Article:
CISABROAD BLOG · October 22, 2018 · 4 Min Read
CIS Abroad Presents: Increasing Access for Indigenous Students in International Ed

NORTHAMPTON, MA – CISabroad University Relations Representative Colin Moravec will co-present a presentation titled “Increasing and Improving Indigenous Student Mobility” at the NAFSA Region II 2018 conference on Wednesday, November 24, 2018 in Lincoln, NE.

Moravec joined CISabroad in 2018 after serving as the Study Abroad Advisor and Outreach Coordinator at Montana State University, where he is also pursuing a Masters in Public Administration. Moravec first studied abroad after high school in Santiago, Chile, and he was able to study in Cadiz, Spain and travel throughout Western Europe while studying philosophy, political science and Spanish at Washington State University. Having seen and lived through the benefits of international education, he is determined to help others have similar transformative global experiences.

Headed to NAFSA Region II? Presentation Info:

Title: “Increasing and Improving Indigenous Student Mobility”

Conference: NAFSA Region II 2018

Time/Location: Wednesday, November 24, 2018 9:00 AM Lincoln, Nebraska

Co-presenters:
Colin Moravec – University Relations CISabroad
Jennifer Gay – Director of Member Relations ISEP
Sarah Barr – Director of Global Engagement Nebraska Wesleyan University
Angelina Palumbo – Director of Education Abroad Northern Arizona University
Angel Geller – Native Student from Nebraska Wesleyan University


Q&A with Colin

We asked Colin a few questions about his commitment and connection to increasing access to international education for indigenous students.

CISabroad: Why is mobility for Native American students important to you?

Colin Moravec: Growing up in Spokane, Washington, I went to school with many students who are Native American. This motivated me to see how I fit into Native American cultures in my region, which I spoke about in a presentation in third grade. I have a familial connection to Native American tribes in the Washington and Oregon area, and after moving to Montana, I was again immersed in this culture. While at Montana State University (MSU), I attended my first powwow and participated in representing tribal flags at ceremonies. Now at CISabroad, a company with a firm belief and focus on diversity and inclusion, I’m connecting institutional resources with engaged individuals in the community to help increase access to global opportunities for Native American students.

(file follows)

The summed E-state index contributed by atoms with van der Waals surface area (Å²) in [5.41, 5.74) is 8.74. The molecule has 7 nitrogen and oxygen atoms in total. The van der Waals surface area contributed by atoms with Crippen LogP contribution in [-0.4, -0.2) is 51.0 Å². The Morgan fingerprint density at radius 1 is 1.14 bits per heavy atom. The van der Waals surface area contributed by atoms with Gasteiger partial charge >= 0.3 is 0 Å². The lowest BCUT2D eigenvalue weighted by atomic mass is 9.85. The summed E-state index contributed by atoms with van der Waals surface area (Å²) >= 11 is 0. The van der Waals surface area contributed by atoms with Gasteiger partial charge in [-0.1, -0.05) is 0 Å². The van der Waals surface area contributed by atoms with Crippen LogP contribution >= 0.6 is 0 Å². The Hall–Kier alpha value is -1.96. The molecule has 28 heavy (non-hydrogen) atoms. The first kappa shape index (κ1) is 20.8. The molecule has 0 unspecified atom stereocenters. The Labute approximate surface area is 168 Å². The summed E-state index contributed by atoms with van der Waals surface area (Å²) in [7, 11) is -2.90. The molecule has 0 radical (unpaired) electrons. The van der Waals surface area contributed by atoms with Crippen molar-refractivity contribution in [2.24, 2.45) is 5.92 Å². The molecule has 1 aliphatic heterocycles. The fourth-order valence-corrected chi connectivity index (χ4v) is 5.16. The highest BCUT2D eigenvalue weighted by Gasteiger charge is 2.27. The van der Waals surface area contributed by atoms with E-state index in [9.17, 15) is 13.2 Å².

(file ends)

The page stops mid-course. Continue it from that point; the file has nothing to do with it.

CISabroad: What barriers do Native American students face that non-Native students don’t?

CM: Support! Native American students often feel like going to college in the U.S. outside of their community’s land is already a study abroad experience. Financial support is also needed much more than it is for non-indigenous students. Five percent of the world’s population is indigenous, but indigenous people make up 15% of people living in poverty worldwide. Also, indigenous students face additional cultural barriers in higher education due to the individualistic and competitive atmosphere on many campuses, which differs from many indigenous communities’ communal ways of life.

CISabroad: How can indigenous students benefit from study or intern abroad experiences?

CM: First off, indigenous students can benefit from studying or interning abroad by seeing how many other world cultures share similar cultural values.

Secondly, particularly in destinations where there’s a cultural or academic focus on that country’s indigenous population, Native American students may realize the transformative ways in which other tribal communities have broken through the predominantly post-colonial paradigm. Ideas like nation-building, the importance of honoring ancestry, and shepherding the land have taken root in international spaces that students may be less aware of because of prejudice and discrimination in the U.S. school system.

CIS: Do you have any recommendations on locations?

CM: Our New Zealand programs! Kiwi culture holds their indigenous people population up much more than we do in the U.S. Often when students arrive for the semester, there’s an indigenous ceremony celebrating their arrival, not only to the campus but to the islands of New Zealand.

CISabroad: How can educators better serve indigenous students – before, during, and after their time abroad?

CM: Educators and communities can better support indigenous students by first recognizing and listening to their needs. Indigenous students are often placed in a pre-determined category without fully listening to their unique needs. Indigenous students need to know that these global opportunities exist and they can benefit and thrive from a global experience. Once they’re abroad, work to connect them to the other indigenous groups and centers so they can benefit from insight into other indigenous peoples’ practices.

CISabroad: Anything else you want to add?

CM: There is hardly any data on indigenous students’ study abroad mobility. A big first step in helping increase access to study abroad for indigenous students is starting to collect that demographic data. We know the number is small, but once we fully understand the initial data, we can begin to build and grow our access and inclusion of this underrepresented population more effectively and directly.

Source: 2017 Open Doors Report 

Open Doors Report 2017 - Indigenous Students

 

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